- Berkshire Hathaway’s Class A stock is trading just below the maximum price allowed on the Nasdaq.
- The stock traded at $429,172 on Thursday, below the limit of $429,496.7295.
- Nasdaq is rushing to issue an upgrade this month to fix the problem.
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Class A shares of Berkshire Hathaway are fast approaching the maximum stock price allowed on the Nasdaq exchange, The Wall Street Journal first reported on Tuesday.
The stock sat at $429,172 on Thursday morning, a few hundred dollars below the maximum of $429,496.7295.
On Tuesday, Nasdaq temporarily suspended broadcasting the price of Class A shares over several popular data feeds that provide real-time price updates for online brokerages and finance websites.
The issue stems from the way Nasdaq’s computers count and the compact digital format it uses.
“Nasdaq and some other market operators record stock prices in a compact computer format that uses 32 bits, or ones and zeros,” The Journal explained. “The biggest number possible is two to the 32nd power minus one, or 4,294,967,295. Stock prices are frequently stored using four decimal places, so the highest possible price is $429,496.7295.”
Nasdaq is rushing to issue an upgrade to fix the problem, expected by May 17, the report said.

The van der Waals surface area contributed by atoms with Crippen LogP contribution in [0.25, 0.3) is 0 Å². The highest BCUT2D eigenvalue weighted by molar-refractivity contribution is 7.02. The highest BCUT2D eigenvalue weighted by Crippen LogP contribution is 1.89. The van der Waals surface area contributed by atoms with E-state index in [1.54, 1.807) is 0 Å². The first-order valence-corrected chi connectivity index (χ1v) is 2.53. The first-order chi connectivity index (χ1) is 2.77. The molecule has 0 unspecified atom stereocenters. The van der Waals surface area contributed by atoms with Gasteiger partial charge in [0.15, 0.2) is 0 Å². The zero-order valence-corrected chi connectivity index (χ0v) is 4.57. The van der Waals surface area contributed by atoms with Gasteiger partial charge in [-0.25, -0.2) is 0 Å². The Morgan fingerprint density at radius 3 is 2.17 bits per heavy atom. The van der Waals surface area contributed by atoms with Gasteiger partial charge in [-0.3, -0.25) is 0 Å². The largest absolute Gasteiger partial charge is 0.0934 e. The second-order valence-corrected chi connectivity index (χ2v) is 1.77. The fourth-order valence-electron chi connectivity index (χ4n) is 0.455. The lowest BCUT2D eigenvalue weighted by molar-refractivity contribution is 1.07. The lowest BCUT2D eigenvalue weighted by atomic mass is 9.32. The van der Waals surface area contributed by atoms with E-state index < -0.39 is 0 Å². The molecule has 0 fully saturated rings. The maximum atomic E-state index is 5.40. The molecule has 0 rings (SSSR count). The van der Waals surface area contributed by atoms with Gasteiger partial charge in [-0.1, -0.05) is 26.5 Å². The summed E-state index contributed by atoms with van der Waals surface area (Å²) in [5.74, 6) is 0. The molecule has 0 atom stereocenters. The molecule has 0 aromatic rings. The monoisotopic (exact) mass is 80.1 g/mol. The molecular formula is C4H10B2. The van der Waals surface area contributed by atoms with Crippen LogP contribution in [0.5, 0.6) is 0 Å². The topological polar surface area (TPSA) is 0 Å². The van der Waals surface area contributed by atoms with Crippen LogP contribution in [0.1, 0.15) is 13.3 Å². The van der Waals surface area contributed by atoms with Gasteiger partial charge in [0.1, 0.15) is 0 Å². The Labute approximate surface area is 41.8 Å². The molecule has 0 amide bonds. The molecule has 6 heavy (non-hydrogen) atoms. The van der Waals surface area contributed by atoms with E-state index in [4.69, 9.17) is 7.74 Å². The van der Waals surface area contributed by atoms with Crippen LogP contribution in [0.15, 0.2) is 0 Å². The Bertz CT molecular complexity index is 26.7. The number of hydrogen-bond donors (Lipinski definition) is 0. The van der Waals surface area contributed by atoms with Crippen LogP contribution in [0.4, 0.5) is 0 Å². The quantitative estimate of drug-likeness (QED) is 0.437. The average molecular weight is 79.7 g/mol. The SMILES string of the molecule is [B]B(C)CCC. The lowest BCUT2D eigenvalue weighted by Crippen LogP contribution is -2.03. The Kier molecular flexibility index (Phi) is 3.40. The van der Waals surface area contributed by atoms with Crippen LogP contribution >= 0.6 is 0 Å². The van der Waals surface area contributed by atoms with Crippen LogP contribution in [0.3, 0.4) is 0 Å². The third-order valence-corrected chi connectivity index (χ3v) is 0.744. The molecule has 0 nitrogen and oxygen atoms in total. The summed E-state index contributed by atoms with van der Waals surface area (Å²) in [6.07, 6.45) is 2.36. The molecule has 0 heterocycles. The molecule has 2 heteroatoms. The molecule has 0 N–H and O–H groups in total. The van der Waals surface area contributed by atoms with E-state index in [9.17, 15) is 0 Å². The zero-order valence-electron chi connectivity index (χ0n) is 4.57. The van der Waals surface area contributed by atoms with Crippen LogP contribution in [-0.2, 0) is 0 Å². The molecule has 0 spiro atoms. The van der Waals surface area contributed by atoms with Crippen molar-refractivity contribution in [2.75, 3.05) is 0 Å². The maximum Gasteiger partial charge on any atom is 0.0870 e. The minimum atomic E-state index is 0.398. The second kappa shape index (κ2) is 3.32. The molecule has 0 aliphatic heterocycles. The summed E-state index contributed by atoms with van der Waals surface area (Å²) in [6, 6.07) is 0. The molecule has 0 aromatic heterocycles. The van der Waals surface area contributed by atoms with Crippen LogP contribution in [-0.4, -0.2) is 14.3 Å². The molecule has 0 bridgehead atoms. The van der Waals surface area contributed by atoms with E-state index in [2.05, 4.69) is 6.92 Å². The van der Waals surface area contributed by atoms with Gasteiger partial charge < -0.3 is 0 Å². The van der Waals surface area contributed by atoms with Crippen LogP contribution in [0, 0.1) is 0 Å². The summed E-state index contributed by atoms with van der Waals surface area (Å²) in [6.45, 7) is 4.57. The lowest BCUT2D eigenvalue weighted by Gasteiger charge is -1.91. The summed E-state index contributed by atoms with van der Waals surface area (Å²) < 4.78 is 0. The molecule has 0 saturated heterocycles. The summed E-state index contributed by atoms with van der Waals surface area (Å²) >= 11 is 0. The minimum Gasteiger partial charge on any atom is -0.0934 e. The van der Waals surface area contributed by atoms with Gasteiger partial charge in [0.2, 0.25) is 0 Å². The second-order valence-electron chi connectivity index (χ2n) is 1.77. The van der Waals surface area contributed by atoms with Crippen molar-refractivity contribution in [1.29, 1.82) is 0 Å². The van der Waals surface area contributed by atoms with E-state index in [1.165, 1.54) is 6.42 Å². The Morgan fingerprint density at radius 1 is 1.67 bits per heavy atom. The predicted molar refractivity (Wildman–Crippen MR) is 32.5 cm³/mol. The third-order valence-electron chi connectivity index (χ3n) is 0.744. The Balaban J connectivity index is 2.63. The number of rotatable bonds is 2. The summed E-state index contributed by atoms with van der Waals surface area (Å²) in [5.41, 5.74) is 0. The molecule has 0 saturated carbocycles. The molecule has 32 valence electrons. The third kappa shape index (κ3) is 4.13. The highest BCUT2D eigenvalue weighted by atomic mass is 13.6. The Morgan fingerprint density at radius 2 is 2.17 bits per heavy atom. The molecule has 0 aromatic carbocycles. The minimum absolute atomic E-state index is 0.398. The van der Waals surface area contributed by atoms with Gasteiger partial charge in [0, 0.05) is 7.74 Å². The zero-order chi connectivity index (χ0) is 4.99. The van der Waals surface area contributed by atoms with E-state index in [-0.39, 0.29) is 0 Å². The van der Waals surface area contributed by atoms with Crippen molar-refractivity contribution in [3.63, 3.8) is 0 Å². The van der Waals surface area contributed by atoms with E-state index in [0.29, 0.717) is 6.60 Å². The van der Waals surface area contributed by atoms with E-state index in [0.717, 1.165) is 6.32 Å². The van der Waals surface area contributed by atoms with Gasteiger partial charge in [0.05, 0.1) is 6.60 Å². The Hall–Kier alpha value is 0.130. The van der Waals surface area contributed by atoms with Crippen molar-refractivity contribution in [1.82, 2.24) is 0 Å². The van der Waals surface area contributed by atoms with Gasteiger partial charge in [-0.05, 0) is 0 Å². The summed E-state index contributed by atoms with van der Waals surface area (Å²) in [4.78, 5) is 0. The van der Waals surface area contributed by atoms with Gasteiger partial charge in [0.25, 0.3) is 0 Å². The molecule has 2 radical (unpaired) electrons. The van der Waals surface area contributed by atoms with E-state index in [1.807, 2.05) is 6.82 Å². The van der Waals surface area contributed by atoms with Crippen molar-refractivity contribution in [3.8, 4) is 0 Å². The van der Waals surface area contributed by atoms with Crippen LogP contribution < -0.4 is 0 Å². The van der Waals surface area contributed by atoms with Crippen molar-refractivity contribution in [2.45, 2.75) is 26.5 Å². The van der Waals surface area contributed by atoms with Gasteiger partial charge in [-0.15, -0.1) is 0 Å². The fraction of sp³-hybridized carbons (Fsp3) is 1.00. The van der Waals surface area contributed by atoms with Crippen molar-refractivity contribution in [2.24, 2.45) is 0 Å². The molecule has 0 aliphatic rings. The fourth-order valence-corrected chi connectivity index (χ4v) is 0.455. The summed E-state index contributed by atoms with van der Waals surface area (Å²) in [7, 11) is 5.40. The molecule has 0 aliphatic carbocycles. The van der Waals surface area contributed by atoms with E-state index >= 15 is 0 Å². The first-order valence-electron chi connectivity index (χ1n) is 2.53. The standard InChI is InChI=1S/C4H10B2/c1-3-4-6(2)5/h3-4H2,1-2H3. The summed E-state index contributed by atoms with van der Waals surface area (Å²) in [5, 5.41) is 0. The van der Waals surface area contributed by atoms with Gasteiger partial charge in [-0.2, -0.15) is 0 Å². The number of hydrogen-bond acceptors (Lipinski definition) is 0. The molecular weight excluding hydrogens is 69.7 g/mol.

Berkshire Hathaway is the only stock close to hitting this upside limit, in part because of CEO and Chairman Warren Buffett’s refusal to split the stock; rather than do that, Berkshire Hathaway in 1996 issued Class B shares, which are more accessible to investors, given their price on Thursday of $285.
“I know that if we had something that it was a lot easier for anybody with $500 to buy, that we would get an awful lot of people buying it who didn’t have the faintest idea what they were doing,” Buffett told investors at Berkshire’s annual meeting in 1995.
Outgoing Amazon CEO Jeff Bezos is said to have resisted splitting Amazon stock to attract long-term investors rather than speculative investors who like to focus on lower-priced stocks.
Shares of Berkshire Hathaway are up more than 20% year-to-date, as a reflation trade out of growth and into cyclicals unfolds in anticipation of a reopened economy.
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